Dawn's Reading Recommendations

Seeing as how I have been known to take a shift at the Vromans Children's Department on occasion, I have acquired a few favorite children's books that feature music in one way or another. So as we head into the summer, here are a few of my picks to add to your summer reading lists! 

Echo by Pam Munoz Ryan - Ages 8 to 12
This is a beautifully crafted story that starts as a fairy tale, and meanders its way into a World War II era civilian setting by way of a very unique harmonica. As the harmonica changes hands, those who play it are changed too. And each character has a quality that makes them different from their peers, a birthmark, an ethnicity, etc. As they encounter challenges they find confidence and strength in their music. A wonderful, moving read for young and old alike. 

Help Your Kids with Music by DK Publishing - Ages 7 and up

You're probably familiar with the DK books. They specialize in non-fiction and have great layouts that incorporate images and text in a way that is easy to absorb and learn at any age. And they've just made a new book about Music Theory. This book is an excellent addition for anyone wanting to supplement and reinforce the music theory we work on at lessons. 

Symphony for the City of the Dead: Dimitri Shostakovich and the Siege of Leningrad by M.T. Anderson - Ages 13+
The prologue pulls you right into the events, and then the author provides a painstakingly researched, beautifully detailed history of Shostakovich and his hometown of St. Petersburg, which would later become Leningrad. We follow this story through the Siege of Leningrad during WWII. And even if we set all the facts and research aside, this is an excellent, at times brutally honest, book that highlights the power of music to unite and communicate even in the hardest of times. And while this chronicles a very dark moment in history, it also brings to light some of the resilience and compassion found in individuals working together during those years of Siege. The author is giving us an insightful look into the life of a very remarkable composer. I found this book very moving, informative, and at times, quite inspiring. It is definitely one of the best books I've read this year.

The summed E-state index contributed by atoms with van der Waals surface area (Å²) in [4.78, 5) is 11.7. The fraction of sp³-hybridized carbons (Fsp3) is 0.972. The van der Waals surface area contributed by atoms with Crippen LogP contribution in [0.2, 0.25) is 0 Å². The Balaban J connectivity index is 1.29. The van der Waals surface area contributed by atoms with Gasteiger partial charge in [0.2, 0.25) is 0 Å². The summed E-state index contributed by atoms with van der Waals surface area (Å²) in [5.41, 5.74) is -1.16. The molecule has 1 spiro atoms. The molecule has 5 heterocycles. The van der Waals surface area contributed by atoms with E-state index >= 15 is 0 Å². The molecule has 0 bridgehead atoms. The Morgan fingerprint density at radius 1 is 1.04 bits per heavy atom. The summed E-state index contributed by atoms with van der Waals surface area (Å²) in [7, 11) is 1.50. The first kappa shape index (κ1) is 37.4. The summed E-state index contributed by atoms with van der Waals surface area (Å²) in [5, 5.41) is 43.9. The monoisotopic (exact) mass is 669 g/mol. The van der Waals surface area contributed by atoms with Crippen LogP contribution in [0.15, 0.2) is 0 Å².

The Composer is Dead by Lemony Snicket - Ages 4 to 7
An amusing picture book exploring the relationship between performer and composer. The story follows a detective investigating the death of the composer. His inquiries include discussions on the sounds and nature of differents parts of the orchestra, and has a light-hearted but meaningful conclusion. 

Crooked Kind of Perfect by Linda Urban - Ages 7 to 11
Zoe is 10 and has dreams of playing the grand piano at Carnegie Hall. When her Dad ventures out to get her the baby grand she is hoping for, he returns with a wheezy organ instead. This is a great story about finding your musical voice and expression, even if it leads you somewhere different than your original destination. 

Playing from the Heart by Peter Reynolds - Ages 2 to 5
When a boy starts playing the family's unused piano, his Dad arranges for him to take piano lessons. Along the way, amid all of the lessons in technique, precision, and accuracy, the boy loses some of his initial fascination with the instrument until he returns to it years later. A beautiful story about understanding how important creativity and ownership are in creating lifelong musicians. A terrific read for parents too!